Fanlit was an amazing experience on so many levels, and it changed the way I live as well.

Your accomplishments this year are fabulous! I wrote "the end" on my first draft two days ago, on 9-7. I didn't even realize the significance of the dates until I read this. In many ways it seems like fanlit was so much longer ago than 12 months.

I can't quit grinning when I look at my first submission. (rated number 400 and something). I had never even heard the term "format" before. But so many kind people explained what I had done right (precious little) and what I had done wrong (scads!). By the time fanlit was over, I had learned so much about general writing, MY writing, and the business of it all I think we all could have claimed college credit. I certainly worked harder during that time than I did in many of my classes.

The biggest thing I've learned about my writing style this year is that where contests are concerned, I tend to get easily sidetracked from my original WIP. But the feedback is wonderful.

And your blogs rock; keep 'em coming. :)

Maggie Robinson/Margaret Rowe said...

Gillian! Congratulations on finishing! I'm finally revising what I finished earlier this year, and it hasn't been as bad as I thought it might be. Wouldn't it be great if we got to the point that the first draft was the last draft? I think Teresa Madeiros (Prudence) does this!

Anne,I don't think I'd ever do a FanLit style contest again, but I am glad I did it once.

Tessa, you and I are on the same page, except for the baby part!:)

Elyssa Papa said...

This was lovely, Maggie. It made me all teary-eyed! And yea, I won!!!

Like Tessa, I had journal entries where I would write, "I'm going to be a writer" or "wouldn't it be great if I was writing, what I truly love doing!" But I would start in snippets - get a scene and never go beyond that scene. Or get huge self-doubts.

I suffer a lot from self-doubts and whether or not my writing is good enough. Avon FanLit definitely had me honing my skills and had me writing more than I had in my entire life. Although I finalled only once, I think what I took most away from the experience is that the contest set me back on the path of writing. It helped me realize my voice which I think I've developed and honed more this year. I made countless friends who are in my same shoes and who I know one day I'll see their books at Borders and signing at RWA.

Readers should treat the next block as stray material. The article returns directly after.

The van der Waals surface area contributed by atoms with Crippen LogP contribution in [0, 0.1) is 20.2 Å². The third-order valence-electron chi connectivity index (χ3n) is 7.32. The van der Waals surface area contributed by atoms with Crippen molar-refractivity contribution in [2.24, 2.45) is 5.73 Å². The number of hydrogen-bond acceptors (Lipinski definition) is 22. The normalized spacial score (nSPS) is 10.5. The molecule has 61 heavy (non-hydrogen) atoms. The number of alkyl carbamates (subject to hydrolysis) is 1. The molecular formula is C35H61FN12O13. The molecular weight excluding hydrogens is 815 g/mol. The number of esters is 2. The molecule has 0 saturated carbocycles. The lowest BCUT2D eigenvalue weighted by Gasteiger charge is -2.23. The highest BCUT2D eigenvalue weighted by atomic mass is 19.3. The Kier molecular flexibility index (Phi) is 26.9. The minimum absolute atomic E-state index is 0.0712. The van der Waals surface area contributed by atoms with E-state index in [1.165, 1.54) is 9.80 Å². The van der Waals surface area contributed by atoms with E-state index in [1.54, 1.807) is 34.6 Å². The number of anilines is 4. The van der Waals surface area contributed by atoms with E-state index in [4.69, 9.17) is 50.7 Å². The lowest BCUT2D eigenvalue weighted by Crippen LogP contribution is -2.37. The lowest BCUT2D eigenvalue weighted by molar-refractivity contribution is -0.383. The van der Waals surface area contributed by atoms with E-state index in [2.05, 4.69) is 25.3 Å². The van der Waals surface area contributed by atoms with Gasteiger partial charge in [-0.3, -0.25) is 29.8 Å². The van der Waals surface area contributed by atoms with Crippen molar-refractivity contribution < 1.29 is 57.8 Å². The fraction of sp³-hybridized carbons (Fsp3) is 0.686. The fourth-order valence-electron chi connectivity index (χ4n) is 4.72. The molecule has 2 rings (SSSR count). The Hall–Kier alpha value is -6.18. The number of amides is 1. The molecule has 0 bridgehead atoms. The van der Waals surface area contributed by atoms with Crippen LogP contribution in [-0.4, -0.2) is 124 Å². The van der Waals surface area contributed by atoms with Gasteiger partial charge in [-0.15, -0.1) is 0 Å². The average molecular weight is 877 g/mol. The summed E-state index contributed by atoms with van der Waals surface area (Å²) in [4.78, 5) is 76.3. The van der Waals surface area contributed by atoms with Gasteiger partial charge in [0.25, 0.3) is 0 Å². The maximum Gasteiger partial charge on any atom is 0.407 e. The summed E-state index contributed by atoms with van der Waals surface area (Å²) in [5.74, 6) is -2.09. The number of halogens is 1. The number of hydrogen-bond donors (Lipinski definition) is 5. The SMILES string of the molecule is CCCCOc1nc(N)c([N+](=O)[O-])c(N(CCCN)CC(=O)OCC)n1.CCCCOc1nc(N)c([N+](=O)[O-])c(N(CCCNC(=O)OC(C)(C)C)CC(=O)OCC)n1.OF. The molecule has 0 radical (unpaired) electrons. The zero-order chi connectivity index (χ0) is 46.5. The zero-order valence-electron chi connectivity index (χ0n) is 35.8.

I actually finished a WIP earlier this summer and am sort of wading through the next one. (I've realized that part of my madness is that sometimes the novel just needs to breathe before I can write it). I still can't believe I wrote a novel. Does that feeling ever go away??? I think I'll probably have the same moment IF I get signed or published!

But most of all, the support of these strong women who give the best definition of support, love, and determination has been the greatest thing ever. I feel like I've joined some special club where all the "cool" kids talk about their writing, celebrations, and even losses. Where else would I find my cyber mom? *g* It really is a honor and god, I'm getting all weepy now.

Maggie Robinson/Margaret Rowe said...

Oh, me too, Ely. And as your cyber mom, go to bed!!! :)

Terri Osburn said...

Oh Fanlit - that wacky, wacky contest. I didn't intend to enter due to the Regency genre winning and I don't write Regency but I ended up entering 4 out of 6 rounds. And each round finished higher than the last which was great for the old self-esteem meter.

When I think of how much more I know now about writing than I did then, I'm amazed. That contest got me into seriously considering writing. Then the little story I sort of created kept poking my brain until I changed the *sort of* to really trying. And now I'm studying and writing and learning more and more everyday.

So, I'm thinking, no matter how stressful and crazy it was, that contest was a pretty positive experience. And the fact I met all of these wonderful and talented writers is like the icing on the cake!